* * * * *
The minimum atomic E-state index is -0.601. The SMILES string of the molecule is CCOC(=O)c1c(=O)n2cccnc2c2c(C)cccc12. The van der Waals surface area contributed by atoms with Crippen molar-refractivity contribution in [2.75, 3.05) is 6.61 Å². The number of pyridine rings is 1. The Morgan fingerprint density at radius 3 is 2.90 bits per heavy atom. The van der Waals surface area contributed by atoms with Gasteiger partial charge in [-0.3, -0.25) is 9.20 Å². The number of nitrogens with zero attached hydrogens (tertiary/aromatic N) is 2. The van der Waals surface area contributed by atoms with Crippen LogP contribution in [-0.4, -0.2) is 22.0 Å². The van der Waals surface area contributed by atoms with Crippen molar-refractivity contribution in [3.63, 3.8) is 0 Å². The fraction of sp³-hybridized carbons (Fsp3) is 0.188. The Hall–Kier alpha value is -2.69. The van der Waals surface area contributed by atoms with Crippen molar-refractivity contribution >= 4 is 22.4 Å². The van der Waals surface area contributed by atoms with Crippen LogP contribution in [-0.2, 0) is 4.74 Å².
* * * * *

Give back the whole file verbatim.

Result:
The minimum atomic E-state index is -0.601. The SMILES string of the molecule is CCOC(=O)c1c(=O)n2cccnc2c2c(C)cccc12. The van der Waals surface area contributed by atoms with Crippen molar-refractivity contribution in [2.75, 3.05) is 6.61 Å². The number of pyridine rings is 1. The Morgan fingerprint density at radius 3 is 2.90 bits per heavy atom. The van der Waals surface area contributed by atoms with Gasteiger partial charge in [-0.3, -0.25) is 9.20 Å². The number of nitrogens with zero attached hydrogens (tertiary/aromatic N) is 2. The van der Waals surface area contributed by atoms with Crippen LogP contribution in [-0.4, -0.2) is 22.0 Å². The van der Waals surface area contributed by atoms with Crippen molar-refractivity contribution in [3.63, 3.8) is 0 Å². The fraction of sp³-hybridized carbons (Fsp3) is 0.188. The Hall–Kier alpha value is -2.69. The van der Waals surface area contributed by atoms with Crippen molar-refractivity contribution >= 4 is 22.4 Å². The van der Waals surface area contributed by atoms with Crippen LogP contribution in [-0.2, 0) is 4.74 Å².